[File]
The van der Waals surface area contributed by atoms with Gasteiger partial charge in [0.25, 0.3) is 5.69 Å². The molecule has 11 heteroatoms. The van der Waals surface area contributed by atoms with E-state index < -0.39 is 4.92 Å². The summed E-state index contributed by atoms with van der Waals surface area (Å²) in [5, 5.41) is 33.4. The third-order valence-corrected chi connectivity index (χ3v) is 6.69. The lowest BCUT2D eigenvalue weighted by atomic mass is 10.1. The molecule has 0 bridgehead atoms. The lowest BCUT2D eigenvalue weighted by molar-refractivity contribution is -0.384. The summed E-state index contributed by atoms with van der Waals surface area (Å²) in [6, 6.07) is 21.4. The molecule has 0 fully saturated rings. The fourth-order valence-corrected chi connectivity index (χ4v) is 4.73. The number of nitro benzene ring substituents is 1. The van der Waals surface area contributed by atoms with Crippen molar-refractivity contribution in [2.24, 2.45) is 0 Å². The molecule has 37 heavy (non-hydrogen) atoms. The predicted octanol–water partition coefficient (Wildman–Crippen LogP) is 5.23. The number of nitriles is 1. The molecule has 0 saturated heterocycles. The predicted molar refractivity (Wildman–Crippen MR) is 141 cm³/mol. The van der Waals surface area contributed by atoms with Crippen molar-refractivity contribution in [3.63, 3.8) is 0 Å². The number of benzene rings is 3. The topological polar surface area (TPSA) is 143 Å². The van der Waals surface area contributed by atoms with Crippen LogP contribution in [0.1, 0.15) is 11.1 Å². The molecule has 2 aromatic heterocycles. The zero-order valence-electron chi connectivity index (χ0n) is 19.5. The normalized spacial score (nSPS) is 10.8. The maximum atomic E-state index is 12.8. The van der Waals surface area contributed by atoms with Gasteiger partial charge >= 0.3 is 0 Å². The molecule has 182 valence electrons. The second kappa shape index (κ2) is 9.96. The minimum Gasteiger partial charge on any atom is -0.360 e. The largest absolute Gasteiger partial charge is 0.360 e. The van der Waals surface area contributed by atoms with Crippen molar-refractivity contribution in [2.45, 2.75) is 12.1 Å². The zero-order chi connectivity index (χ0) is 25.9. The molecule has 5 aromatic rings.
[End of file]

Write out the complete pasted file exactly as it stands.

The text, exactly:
The van der Waals surface area contributed by atoms with Gasteiger partial charge in [0.25, 0.3) is 5.69 Å². The molecule has 11 heteroatoms. The van der Waals surface area contributed by atoms with E-state index < -0.39 is 4.92 Å². The summed E-state index contributed by atoms with van der Waals surface area (Å²) in [5, 5.41) is 33.4. The third-order valence-corrected chi connectivity index (χ3v) is 6.69. The lowest BCUT2D eigenvalue weighted by atomic mass is 10.1. The molecule has 0 bridgehead atoms. The lowest BCUT2D eigenvalue weighted by molar-refractivity contribution is -0.384. The summed E-state index contributed by atoms with van der Waals surface area (Å²) in [6, 6.07) is 21.4. The molecule has 0 fully saturated rings. The fourth-order valence-corrected chi connectivity index (χ4v) is 4.73. The number of nitro benzene ring substituents is 1. The van der Waals surface area contributed by atoms with Crippen molar-refractivity contribution in [2.24, 2.45) is 0 Å². The molecule has 37 heavy (non-hydrogen) atoms. The predicted octanol–water partition coefficient (Wildman–Crippen LogP) is 5.23. The number of nitriles is 1. The molecule has 0 saturated heterocycles. The predicted molar refractivity (Wildman–Crippen MR) is 141 cm³/mol. The van der Waals surface area contributed by atoms with Crippen molar-refractivity contribution in [3.63, 3.8) is 0 Å². The number of benzene rings is 3. The topological polar surface area (TPSA) is 143 Å². The van der Waals surface area contributed by atoms with Crippen LogP contribution in [0.1, 0.15) is 11.1 Å². The molecule has 2 aromatic heterocycles. The zero-order valence-electron chi connectivity index (χ0n) is 19.5. The normalized spacial score (nSPS) is 10.8. The maximum atomic E-state index is 12.8. The van der Waals surface area contributed by atoms with Gasteiger partial charge >= 0.3 is 0 Å². The molecule has 182 valence electrons. The second kappa shape index (κ2) is 9.96. The minimum Gasteiger partial charge on any atom is -0.360 e. The largest absolute Gasteiger partial charge is 0.360 e. The van der Waals surface area contributed by atoms with Crippen molar-refractivity contribution in [2.45, 2.75) is 12.1 Å². The zero-order chi connectivity index (χ0) is 25.9. The molecule has 5 aromatic rings.